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130 Cards in this Set

  • Front
  • Back
What is homeostasis?
It is the process by which a stable internal environment within an organism is maintained
What are some important homeostatic mechanisms?
The maintenance of a water and solute balance, osmoregulation, the removal of metabolic waste products, excretion, the regulation of blood glucose levels, and the maintenance of a constant internal body temperature, thermoregulation
What are the primary homeostatic organs in humans?
The kidneys, liver, the large intestine, and the skin
What are kidneys?
They regulate the concentration of salt and water in the blood through the formation and excretion of urine.
What are they shaped like?
Where are they located?
Behind the stomach and liver
How many nephrons are in each kidney?
One million units
What are the three regions of the kidney?
The cortex, the medulla, and the pelvis
Where does blood enter the kidney?
Through the renal artery
What does the renal artery divide into?
Many afferent arterioles that run through the medulla and into the cortex
What does each afferent arteriole branch into?
A convoluted network of capillaries called a glomerulus
What do the capillaries converge into?
They converge into an efferent arteriole, as opposed to converging directly into a vein
What does the efferent arteriole divide into?
It divides into a fine capillary network known as the vasa recta
What does the vasa recta do?
It enmeshes the nephron tubule and then converges into the renal vein
What is this arrangement of tandem capillary beds known as?
A portal system
What does a nephron consist of?
A bulb called Bowman’s capsule
What does it do?
It embraces a glomerulus and leads into a long coiled tubule that is divided into five units
What are those five units?
The proximal convoluted tubule, the descending limb of the loop of Henle, and ascending limb of the loop of Henle, the distal convoluted tubule, and the collecting duct
What is important about how the nephron are positioned?
They are positions so that the loop of Henle runs through the medulla, while the convoluted tubules and Bowman’s capsule are in the cortex
What are the three processes that regulate salt and water balance in blood?
Filtration, secretion, and reabsorption
What happens during filtration?
Blood pressure forces 20 percent of the blood plasma entering the glomerulus into the surrounding Bowman’s capsule
What are the fluid and small solutes entering the nephron called?
The filtrate
How is the filtrate compared to the blood plasma?
It is isotonic with blood plasma
What does this mean?
Molecules too large to filter through the glomerulus, such as blood cells and albumin, remain in the circulatory system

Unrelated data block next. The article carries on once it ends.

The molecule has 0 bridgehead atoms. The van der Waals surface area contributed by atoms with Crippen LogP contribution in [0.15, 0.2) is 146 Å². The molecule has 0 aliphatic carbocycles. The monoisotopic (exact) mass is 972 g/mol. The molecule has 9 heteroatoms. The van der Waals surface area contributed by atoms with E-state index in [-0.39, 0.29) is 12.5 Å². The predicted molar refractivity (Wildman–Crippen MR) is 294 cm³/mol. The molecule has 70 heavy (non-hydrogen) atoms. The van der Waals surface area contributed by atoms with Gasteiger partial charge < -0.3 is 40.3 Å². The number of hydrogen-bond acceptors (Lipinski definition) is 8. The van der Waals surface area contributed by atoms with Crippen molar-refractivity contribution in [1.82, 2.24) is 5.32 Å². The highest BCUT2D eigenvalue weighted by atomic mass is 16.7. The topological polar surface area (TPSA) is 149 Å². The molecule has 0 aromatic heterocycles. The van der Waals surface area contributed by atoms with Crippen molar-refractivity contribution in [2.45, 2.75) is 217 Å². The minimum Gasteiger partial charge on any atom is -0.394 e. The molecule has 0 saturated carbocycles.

What does the nephron secrete?
The nephron secretes substances such as acids, bases, and ions from the interstitial fluid into the filtrate by both passive and active transport
What does secretion maintain?
It maintains blood pH, potassium concentration in the blood, and nitrogenous waste concentration in the filtrate
How does reabsorption work?
Essential substances such as glucose, salts, and amino acids and water are reabsorbed from the filtrate and returned to the blood
What does this result in?
It results in the formation of concentrated urine, which is hypertonic to the blood
How do the nephron maintain the bloodstream’s solute concentration?
Through the selective permeability of its walls and the maintenance of an osmolarity gradient, the nephron reabsorbs nutrients, salts, and water from the filtrate and returns them to the body. This maintains the bloodstream’s solute concentration
Are the walls of the proximal tubule and the descending limb of the loop of Henle permeable to water?
Yes they are
What about the walls of the lower ascending limb?
They are only permeable to salt
What about when ADH is around?
The walls of the collecting duct are permeable to water and urea, but only slightly permeable to salt
How is an osmolarity gradient established?
The selective permeability of the tubules establishes one in the surrounding interstitial fluid
How do solutes create an osmolarity gradient?
By exiting then reentering at different segments of the nephron
What does this do to tissue osmolarity?
It increases from the cortex to the inner medulla
What are the solutes that contribute to the maintenance of the gradient?
Urea and salt (Na+ and Cl-)
Where does urea go?
It diffuses out of the collecting duct and eventually reenters the nephron by diffusing into the ascending limb